‘Trial by media’ is often touted as a crude alternative to our legal system. But in losing his libel action against The Sun, Johnny Depp’s court battle backfired. It’s a resounding win for press freedom – and for domestic abuse survivors.
The actor objected to a 2018 newspaper article which alleged he had been abusive towards his ex-wife, Amber Heard – something he continues to deny. Although directed towards author JK Rowling – the headline questioning how she could be ‘genuinely happy’ casting the 57-year-old in her Harry Potter spin-off – the pen was aimed at Depp.
And so followed the film star’s claim for libel, a civil action to address harm caused by the written word. It’s an important cause: defamation cases seek to repair the damage untruths can have on an individual’s reputation, which is part of our right to privacy under Article 8 of the Human Rights Convention. But the chilling effect these actions have on journalism should not be under-estimated.
Legally speaking, ‘truth’ is a key defence to a defamation action which serves to protect press freedom. But in England and Wales, unlike in America and elsewhere, the burden is on media outlets to prove the accuracy of their words. This is a challenge given the understandable wariness of sources to be grilled during cross examination – as Amber Heard was, leading to weeks of sensational coverage of the couple’s tempestuous relationship. Add to this the huge legal costs involved – an estimated £5million in this case – and it’s easy to see why some newspapers might choose to bury an important story to avoid even the threat of a defamation claim.
Against this backdrop, the paper’s victory over Johnny Depp will have been felt across the media industry. The Sun called the decision a “stunning victory for press freedom”. And yet, legally speaking, the case is unremarkable; the judgment did not establish a new precedent, failing to move the legal goal posts. Instead, the judge, Mr Justice Nicol, ruled on matters of fact. He found that 12 of the 14 incidents of alleged physical violence were proven to the civil standard. It will be hard for Depp to successfully appeal the judge’s extensive ruling, something the actor has already vowed to do.
The Imperfect Victim
Securing justice for domestic abuse survivors is often hindered by harmful notions of the ‘perfect victim’. As with rape – where charging decisions are said to still be influenced by the perceived need for a victim to be sexually conservative, to resist in the correct way, and to forever shun their perpetrator – domestic abuse survivors can be overlooked for failing to adhere to inaccurate, and often sexist, stereotypes.
In Depp’s case, despite being a civil action against a newspaper, the judge took a hammer to many of those stereotypes.
Yes, the court was told how Heard arranged to meet Depp after she obtained a restraining order against him. But that doesn’t affect her credibility – victims often have conflicted feelings towards their perpetrators. Yes, Heard was said to have called the police and then refused to make a complaint. But that is quite common – abuse thrives off fear. Yes, Heard had a “shortness of temper”. But, as the judge said, that “is not the same as recourse to violence”. Nor does it justify abuse. Victims don’t have to be reasonable, calm or apologetic. Mr Justice Nicol went on and on, bludgeoning these myths.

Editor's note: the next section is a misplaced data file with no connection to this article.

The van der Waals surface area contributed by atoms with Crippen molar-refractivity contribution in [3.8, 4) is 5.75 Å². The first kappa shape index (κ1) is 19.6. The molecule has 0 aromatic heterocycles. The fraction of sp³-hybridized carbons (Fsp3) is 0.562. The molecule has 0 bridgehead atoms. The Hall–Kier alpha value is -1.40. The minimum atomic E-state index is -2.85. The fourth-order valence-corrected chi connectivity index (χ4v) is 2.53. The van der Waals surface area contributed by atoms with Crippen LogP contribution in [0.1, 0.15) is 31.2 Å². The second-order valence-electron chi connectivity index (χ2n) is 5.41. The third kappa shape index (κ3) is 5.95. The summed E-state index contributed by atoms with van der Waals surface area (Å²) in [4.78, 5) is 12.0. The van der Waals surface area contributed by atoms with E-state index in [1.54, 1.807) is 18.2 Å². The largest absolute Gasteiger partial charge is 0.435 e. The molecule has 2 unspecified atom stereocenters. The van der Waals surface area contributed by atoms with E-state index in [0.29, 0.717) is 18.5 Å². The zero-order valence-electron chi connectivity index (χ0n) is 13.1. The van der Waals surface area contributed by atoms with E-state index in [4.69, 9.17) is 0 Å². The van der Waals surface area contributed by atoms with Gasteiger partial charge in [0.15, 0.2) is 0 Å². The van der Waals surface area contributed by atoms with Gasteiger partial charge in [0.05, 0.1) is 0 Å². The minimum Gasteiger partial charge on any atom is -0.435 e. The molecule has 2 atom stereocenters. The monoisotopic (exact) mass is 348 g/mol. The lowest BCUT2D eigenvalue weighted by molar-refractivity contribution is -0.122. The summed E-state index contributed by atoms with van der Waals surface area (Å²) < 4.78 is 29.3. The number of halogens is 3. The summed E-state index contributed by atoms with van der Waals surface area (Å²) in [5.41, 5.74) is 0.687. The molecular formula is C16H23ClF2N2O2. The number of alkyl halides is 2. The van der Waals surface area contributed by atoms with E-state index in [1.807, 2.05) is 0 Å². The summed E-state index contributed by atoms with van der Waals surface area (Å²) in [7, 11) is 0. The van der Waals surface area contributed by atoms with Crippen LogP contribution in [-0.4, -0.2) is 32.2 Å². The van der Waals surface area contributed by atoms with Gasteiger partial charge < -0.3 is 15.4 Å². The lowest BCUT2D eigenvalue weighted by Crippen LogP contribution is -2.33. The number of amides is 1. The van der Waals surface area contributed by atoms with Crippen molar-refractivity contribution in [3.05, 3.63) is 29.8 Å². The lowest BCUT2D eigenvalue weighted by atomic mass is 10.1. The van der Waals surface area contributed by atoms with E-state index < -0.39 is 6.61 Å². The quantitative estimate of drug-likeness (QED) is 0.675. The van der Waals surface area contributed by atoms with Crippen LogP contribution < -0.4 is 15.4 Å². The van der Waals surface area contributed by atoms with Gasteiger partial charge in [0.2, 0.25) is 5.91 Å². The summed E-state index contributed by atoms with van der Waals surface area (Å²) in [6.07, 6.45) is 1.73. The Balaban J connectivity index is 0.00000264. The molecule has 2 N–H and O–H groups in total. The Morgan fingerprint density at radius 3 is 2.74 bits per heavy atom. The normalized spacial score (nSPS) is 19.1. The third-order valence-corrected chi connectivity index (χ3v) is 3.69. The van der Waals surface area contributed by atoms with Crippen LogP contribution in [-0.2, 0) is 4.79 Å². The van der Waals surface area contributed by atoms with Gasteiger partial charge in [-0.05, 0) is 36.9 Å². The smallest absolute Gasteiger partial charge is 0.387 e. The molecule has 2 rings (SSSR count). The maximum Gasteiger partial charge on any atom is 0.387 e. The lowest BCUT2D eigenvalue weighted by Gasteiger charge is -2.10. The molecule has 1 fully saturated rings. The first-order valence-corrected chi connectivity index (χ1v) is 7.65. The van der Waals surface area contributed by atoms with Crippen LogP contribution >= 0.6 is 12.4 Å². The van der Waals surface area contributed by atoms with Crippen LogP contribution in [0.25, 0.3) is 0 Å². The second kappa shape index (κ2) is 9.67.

She certainly would not be the first woman to have equivocal attitudes towards her partner, even if he had been abusing her.
Mr Justice Nicol
In response, domestic abuse charities have welcomed the judgment. “Everyone who has experienced domestic abuse deserves to be listened to and believed…[which] applies to survivors who do not fit the image of the ‘perfect’ victim”, said Nicki Norman, acting Chief Executive of Women’s Aid. The Centre for Women’s Justice, quoted in The Guardian, agreed, adding that the case serves as a “warning to men who think they can silence those who speak out about their abuse.”
Despite the progressive message of this case, it also serves to highlight the obstacles that remain in cases of domestic abuse. Depp was evidently protected by the machinery around him – ‘enablers’ who turned a blind eye to his abuse. In response to her decision to speak out, Heard has suffered swathes of abuse and endured career setbacks. And at trial, Depp’s legal team made – what the judge deemed to be – irrelevant accusations against Heard in an attempt to undermine her credibility. Had Depp not been represented by lawyers, under current civil law rules he could even have cross-examined Heard personally, a practice women’s groups are lobbying to prohibit in the Domestic Abuse Bill.
Depp’s defeat, therefore, gives cause for cautious optimism. It is a human rights victory, but it also underscores some of the challenges that remain – both for journalism and domestic abuse survivors.
The views expressed in this article are those of the author and do not necessarily reflect the views of EachOther.